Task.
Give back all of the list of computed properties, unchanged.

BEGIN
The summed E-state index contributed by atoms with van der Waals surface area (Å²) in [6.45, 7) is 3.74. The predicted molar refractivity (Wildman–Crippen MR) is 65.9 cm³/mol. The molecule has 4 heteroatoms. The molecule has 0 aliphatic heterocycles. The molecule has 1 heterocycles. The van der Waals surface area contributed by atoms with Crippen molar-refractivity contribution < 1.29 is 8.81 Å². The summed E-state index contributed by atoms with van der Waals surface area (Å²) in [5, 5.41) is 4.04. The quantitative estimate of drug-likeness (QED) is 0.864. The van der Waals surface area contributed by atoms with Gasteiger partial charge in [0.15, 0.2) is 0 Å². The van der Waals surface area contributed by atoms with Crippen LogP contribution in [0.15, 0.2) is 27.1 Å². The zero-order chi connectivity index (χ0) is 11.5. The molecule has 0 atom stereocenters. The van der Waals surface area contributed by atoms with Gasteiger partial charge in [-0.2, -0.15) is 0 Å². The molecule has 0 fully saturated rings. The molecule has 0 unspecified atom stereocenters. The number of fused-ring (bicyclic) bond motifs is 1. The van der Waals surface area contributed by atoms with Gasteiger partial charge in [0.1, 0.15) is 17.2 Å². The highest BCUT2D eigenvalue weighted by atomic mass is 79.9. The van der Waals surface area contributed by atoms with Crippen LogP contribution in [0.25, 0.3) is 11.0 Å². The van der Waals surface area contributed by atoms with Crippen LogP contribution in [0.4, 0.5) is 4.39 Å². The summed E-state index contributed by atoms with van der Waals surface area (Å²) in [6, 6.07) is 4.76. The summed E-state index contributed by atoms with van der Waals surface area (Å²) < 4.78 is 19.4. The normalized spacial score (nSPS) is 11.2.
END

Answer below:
The summed E-state index contributed by atoms with van der Waals surface area (Å²) in [6.45, 7) is 3.74. The predicted molar refractivity (Wildman–Crippen MR) is 65.9 cm³/mol. The molecule has 4 heteroatoms. The molecule has 0 aliphatic heterocycles. The molecule has 1 heterocycles. The van der Waals surface area contributed by atoms with Crippen molar-refractivity contribution < 1.29 is 8.81 Å². The summed E-state index contributed by atoms with van der Waals surface area (Å²) in [5, 5.41) is 4.04. The quantitative estimate of drug-likeness (QED) is 0.864. The van der Waals surface area contributed by atoms with Gasteiger partial charge in [0.15, 0.2) is 0 Å². The van der Waals surface area contributed by atoms with Crippen LogP contribution in [0.15, 0.2) is 27.1 Å². The zero-order chi connectivity index (χ0) is 11.5. The molecule has 0 atom stereocenters. The van der Waals surface area contributed by atoms with Gasteiger partial charge in [-0.2, -0.15) is 0 Å². The molecule has 0 fully saturated rings. The molecule has 0 unspecified atom stereocenters. The number of fused-ring (bicyclic) bond motifs is 1. The van der Waals surface area contributed by atoms with Gasteiger partial charge in [0.1, 0.15) is 17.2 Å². The highest BCUT2D eigenvalue weighted by atomic mass is 79.9. The van der Waals surface area contributed by atoms with Crippen LogP contribution in [0.25, 0.3) is 11.0 Å². The van der Waals surface area contributed by atoms with Crippen LogP contribution in [0.4, 0.5) is 4.39 Å². The summed E-state index contributed by atoms with van der Waals surface area (Å²) in [6, 6.07) is 4.76. The summed E-state index contributed by atoms with van der Waals surface area (Å²) < 4.78 is 19.4. The normalized spacial score (nSPS) is 11.2.